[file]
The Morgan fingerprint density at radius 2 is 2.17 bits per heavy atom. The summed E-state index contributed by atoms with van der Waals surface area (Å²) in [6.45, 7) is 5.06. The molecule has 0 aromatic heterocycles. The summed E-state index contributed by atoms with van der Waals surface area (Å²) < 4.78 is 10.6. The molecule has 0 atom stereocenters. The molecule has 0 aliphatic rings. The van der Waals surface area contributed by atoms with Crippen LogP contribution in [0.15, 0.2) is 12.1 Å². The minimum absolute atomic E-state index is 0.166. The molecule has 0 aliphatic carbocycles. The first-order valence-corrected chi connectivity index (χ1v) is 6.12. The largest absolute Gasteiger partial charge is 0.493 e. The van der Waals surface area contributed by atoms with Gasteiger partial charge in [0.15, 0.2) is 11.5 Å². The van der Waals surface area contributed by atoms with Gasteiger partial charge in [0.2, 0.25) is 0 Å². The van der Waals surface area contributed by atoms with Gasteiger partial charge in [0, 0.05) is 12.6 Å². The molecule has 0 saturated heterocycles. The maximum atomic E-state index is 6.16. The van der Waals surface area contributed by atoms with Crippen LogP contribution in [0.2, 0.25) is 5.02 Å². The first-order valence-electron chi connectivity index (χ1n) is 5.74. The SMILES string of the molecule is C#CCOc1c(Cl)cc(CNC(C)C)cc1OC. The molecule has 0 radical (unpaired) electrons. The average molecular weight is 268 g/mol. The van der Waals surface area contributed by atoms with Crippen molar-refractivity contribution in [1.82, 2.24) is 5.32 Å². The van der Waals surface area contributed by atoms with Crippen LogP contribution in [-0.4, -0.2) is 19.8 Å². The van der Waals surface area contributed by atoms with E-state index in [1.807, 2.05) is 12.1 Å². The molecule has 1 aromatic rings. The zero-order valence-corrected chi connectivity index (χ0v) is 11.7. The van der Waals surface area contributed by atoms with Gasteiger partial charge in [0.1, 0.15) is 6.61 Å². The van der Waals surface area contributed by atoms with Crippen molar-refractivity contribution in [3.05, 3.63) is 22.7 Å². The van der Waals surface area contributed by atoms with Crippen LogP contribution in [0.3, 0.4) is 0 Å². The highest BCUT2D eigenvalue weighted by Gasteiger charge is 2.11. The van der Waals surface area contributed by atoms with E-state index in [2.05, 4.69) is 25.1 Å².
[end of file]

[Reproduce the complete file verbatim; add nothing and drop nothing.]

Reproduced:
The Morgan fingerprint density at radius 2 is 2.17 bits per heavy atom. The summed E-state index contributed by atoms with van der Waals surface area (Å²) in [6.45, 7) is 5.06. The molecule has 0 aromatic heterocycles. The summed E-state index contributed by atoms with van der Waals surface area (Å²) < 4.78 is 10.6. The molecule has 0 atom stereocenters. The molecule has 0 aliphatic rings. The van der Waals surface area contributed by atoms with Crippen LogP contribution in [0.15, 0.2) is 12.1 Å². The minimum absolute atomic E-state index is 0.166. The molecule has 0 aliphatic carbocycles. The first-order valence-corrected chi connectivity index (χ1v) is 6.12. The largest absolute Gasteiger partial charge is 0.493 e. The van der Waals surface area contributed by atoms with Gasteiger partial charge in [0.15, 0.2) is 11.5 Å². The van der Waals surface area contributed by atoms with Gasteiger partial charge in [0.2, 0.25) is 0 Å². The van der Waals surface area contributed by atoms with Gasteiger partial charge in [0, 0.05) is 12.6 Å². The molecule has 0 saturated heterocycles. The maximum atomic E-state index is 6.16. The van der Waals surface area contributed by atoms with Crippen LogP contribution in [0.2, 0.25) is 5.02 Å². The first-order valence-electron chi connectivity index (χ1n) is 5.74. The SMILES string of the molecule is C#CCOc1c(Cl)cc(CNC(C)C)cc1OC. The molecule has 0 radical (unpaired) electrons. The average molecular weight is 268 g/mol. The van der Waals surface area contributed by atoms with Crippen molar-refractivity contribution in [1.82, 2.24) is 5.32 Å². The van der Waals surface area contributed by atoms with Crippen LogP contribution in [-0.4, -0.2) is 19.8 Å². The van der Waals surface area contributed by atoms with E-state index in [1.807, 2.05) is 12.1 Å². The molecule has 1 aromatic rings. The zero-order valence-corrected chi connectivity index (χ0v) is 11.7. The van der Waals surface area contributed by atoms with Gasteiger partial charge in [0.1, 0.15) is 6.61 Å². The van der Waals surface area contributed by atoms with Crippen molar-refractivity contribution in [3.05, 3.63) is 22.7 Å². The van der Waals surface area contributed by atoms with Crippen LogP contribution in [0.3, 0.4) is 0 Å². The highest BCUT2D eigenvalue weighted by Gasteiger charge is 2.11. The van der Waals surface area contributed by atoms with E-state index in [2.05, 4.69) is 25.1 Å².